Among the unacceptable military explanations for the deaths on Haifa Street: Frustration, anger ("The Army said it was not the sight of the insurgent flag on the Bradley vehicle that triggered the helicopter strike."), or revenge (think: punishment) as in Falluja last April; and certainly not the fear of sending troops a few hundred yards from the Green Zone into a possible further ambush. Many Iraqis are naturally outraged that American helicopters missiled a crowd in downtown Baghdad, whatever the reason. (Imagine the same thing happening on, say, Connecticut Avenue in Washington or upper Broadway in New York.) But what are we to make of this? What does the incident on Haifa Street tell us about our situation in Iraq?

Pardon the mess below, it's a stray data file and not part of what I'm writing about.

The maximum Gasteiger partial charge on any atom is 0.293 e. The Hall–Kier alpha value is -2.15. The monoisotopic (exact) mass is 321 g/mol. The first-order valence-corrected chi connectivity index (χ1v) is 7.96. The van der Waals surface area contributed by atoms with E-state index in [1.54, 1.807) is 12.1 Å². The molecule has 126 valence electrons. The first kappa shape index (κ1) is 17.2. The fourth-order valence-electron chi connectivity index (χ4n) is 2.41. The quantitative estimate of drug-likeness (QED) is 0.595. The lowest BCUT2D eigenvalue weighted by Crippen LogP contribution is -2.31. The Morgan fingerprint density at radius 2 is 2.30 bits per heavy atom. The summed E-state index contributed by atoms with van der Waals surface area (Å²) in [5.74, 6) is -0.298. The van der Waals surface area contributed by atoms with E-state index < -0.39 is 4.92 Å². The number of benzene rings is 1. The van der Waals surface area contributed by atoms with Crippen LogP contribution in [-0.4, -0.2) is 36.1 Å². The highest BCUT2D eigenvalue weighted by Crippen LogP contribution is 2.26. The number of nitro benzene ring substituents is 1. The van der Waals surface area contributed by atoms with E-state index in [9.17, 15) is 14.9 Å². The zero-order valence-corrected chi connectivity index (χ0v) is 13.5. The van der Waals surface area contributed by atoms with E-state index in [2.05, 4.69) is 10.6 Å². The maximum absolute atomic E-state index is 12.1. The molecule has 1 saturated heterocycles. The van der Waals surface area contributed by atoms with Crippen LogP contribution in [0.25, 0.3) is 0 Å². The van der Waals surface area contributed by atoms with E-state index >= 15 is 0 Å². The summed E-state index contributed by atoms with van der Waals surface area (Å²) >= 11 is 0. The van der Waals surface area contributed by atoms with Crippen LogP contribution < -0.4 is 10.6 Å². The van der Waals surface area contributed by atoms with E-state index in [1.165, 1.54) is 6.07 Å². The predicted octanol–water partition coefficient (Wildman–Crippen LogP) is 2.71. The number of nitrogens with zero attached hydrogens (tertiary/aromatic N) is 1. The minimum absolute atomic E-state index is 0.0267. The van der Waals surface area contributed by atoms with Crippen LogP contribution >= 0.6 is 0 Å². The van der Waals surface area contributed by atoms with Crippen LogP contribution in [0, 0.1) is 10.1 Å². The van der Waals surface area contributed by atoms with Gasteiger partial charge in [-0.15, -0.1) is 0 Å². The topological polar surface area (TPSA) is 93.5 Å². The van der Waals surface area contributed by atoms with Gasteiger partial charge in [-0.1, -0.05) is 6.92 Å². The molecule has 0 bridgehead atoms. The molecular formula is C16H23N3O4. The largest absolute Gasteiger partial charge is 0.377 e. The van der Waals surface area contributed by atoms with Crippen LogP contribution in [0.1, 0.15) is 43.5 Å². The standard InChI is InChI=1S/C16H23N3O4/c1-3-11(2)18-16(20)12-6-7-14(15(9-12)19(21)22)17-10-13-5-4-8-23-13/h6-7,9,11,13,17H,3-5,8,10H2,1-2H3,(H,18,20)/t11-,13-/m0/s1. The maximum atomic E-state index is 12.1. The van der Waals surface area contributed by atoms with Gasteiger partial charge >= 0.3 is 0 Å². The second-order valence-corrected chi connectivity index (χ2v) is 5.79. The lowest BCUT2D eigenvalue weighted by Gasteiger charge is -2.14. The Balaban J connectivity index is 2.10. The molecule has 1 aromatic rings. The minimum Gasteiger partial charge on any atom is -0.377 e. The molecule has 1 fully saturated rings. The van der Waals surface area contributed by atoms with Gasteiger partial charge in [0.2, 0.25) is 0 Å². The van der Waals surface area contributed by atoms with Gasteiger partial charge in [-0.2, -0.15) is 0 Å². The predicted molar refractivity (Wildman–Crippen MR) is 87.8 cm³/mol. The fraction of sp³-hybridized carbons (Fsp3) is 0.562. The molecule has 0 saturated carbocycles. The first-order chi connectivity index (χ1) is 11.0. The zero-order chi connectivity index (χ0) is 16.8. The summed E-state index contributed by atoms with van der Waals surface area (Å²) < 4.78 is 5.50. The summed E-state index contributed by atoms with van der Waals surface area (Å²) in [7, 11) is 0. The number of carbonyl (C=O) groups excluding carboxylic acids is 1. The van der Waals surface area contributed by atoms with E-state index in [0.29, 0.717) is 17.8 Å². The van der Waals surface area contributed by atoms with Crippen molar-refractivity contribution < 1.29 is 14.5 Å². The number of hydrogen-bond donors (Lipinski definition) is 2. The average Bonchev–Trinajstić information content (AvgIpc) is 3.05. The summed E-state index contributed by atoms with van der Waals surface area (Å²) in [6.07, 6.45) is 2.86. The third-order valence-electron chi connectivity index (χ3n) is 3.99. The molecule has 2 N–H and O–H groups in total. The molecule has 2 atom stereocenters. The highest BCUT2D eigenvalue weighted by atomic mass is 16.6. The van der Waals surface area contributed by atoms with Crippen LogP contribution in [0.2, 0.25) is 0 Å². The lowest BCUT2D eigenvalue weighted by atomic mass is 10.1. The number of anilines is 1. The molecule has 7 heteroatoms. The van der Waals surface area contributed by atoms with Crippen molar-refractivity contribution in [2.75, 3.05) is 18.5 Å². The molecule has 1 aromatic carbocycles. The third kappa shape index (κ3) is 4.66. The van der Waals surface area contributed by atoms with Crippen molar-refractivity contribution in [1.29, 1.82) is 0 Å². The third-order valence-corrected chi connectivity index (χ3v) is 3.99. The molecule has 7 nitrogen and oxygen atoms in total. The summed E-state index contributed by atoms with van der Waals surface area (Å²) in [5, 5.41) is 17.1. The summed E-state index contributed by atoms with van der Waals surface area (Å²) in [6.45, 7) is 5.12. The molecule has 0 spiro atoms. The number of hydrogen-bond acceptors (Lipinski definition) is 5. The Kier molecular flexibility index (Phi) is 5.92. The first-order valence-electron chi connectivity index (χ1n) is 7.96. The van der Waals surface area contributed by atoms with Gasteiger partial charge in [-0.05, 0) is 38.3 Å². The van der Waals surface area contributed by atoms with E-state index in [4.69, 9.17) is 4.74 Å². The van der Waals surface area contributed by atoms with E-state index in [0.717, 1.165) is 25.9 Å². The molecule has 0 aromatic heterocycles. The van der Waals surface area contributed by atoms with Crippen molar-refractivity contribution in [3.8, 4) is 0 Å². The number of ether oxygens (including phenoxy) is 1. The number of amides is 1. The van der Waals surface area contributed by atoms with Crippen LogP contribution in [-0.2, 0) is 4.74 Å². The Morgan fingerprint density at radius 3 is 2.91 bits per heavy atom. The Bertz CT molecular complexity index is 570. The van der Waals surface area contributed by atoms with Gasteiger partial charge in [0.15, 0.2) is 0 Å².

From no-go to free-fire zones
For the last weeks, there have been a number of front page stories in major papers about the way in which the insurgency in Iraq has altered. On Wednesday, for instance, Farnaz Fassihi and Greg Jaffe of the Wall Street Journal had a front page piece headlined "Rebel Attacks in Iraq Reveal New Cooperation" with passages like: